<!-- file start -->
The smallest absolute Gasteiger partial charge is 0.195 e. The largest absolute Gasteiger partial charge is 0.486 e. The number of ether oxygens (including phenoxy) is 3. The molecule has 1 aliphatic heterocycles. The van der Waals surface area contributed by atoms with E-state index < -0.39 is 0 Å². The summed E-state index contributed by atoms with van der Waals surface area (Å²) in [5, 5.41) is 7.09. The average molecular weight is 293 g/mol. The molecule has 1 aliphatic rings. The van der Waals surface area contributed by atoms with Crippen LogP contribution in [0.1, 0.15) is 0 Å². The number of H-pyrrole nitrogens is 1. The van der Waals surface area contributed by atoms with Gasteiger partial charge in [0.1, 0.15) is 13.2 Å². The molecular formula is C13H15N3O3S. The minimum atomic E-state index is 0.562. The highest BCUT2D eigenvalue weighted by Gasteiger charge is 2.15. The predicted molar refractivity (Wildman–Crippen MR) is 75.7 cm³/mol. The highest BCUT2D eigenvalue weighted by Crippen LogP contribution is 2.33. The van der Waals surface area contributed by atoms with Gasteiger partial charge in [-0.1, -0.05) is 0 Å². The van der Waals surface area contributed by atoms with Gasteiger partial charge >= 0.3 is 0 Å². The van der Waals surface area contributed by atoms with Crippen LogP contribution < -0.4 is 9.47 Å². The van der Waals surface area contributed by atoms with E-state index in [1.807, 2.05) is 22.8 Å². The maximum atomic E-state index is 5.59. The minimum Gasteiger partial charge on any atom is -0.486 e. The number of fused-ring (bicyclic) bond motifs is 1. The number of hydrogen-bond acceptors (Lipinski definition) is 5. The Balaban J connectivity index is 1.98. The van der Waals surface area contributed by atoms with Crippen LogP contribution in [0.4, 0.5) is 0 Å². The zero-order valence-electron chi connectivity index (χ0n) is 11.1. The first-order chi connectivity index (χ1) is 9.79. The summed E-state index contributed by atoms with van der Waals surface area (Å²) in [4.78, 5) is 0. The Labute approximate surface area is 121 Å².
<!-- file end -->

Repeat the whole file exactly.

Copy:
The smallest absolute Gasteiger partial charge is 0.195 e. The largest absolute Gasteiger partial charge is 0.486 e. The number of ether oxygens (including phenoxy) is 3. The molecule has 1 aliphatic heterocycles. The van der Waals surface area contributed by atoms with E-state index < -0.39 is 0 Å². The summed E-state index contributed by atoms with van der Waals surface area (Å²) in [5, 5.41) is 7.09. The average molecular weight is 293 g/mol. The molecule has 1 aliphatic rings. The van der Waals surface area contributed by atoms with Crippen LogP contribution in [0.1, 0.15) is 0 Å². The number of H-pyrrole nitrogens is 1. The van der Waals surface area contributed by atoms with Gasteiger partial charge in [0.1, 0.15) is 13.2 Å². The molecular formula is C13H15N3O3S. The minimum atomic E-state index is 0.562. The highest BCUT2D eigenvalue weighted by Gasteiger charge is 2.15. The predicted molar refractivity (Wildman–Crippen MR) is 75.7 cm³/mol. The highest BCUT2D eigenvalue weighted by Crippen LogP contribution is 2.33. The van der Waals surface area contributed by atoms with Gasteiger partial charge in [-0.1, -0.05) is 0 Å². The van der Waals surface area contributed by atoms with Gasteiger partial charge >= 0.3 is 0 Å². The van der Waals surface area contributed by atoms with Crippen LogP contribution < -0.4 is 9.47 Å². The van der Waals surface area contributed by atoms with E-state index in [1.807, 2.05) is 22.8 Å². The maximum atomic E-state index is 5.59. The minimum Gasteiger partial charge on any atom is -0.486 e. The number of fused-ring (bicyclic) bond motifs is 1. The number of hydrogen-bond acceptors (Lipinski definition) is 5. The Balaban J connectivity index is 1.98. The van der Waals surface area contributed by atoms with Crippen LogP contribution in [0.4, 0.5) is 0 Å². The zero-order valence-electron chi connectivity index (χ0n) is 11.1. The first-order chi connectivity index (χ1) is 9.79. The summed E-state index contributed by atoms with van der Waals surface area (Å²) in [4.78, 5) is 0. The Labute approximate surface area is 121 Å².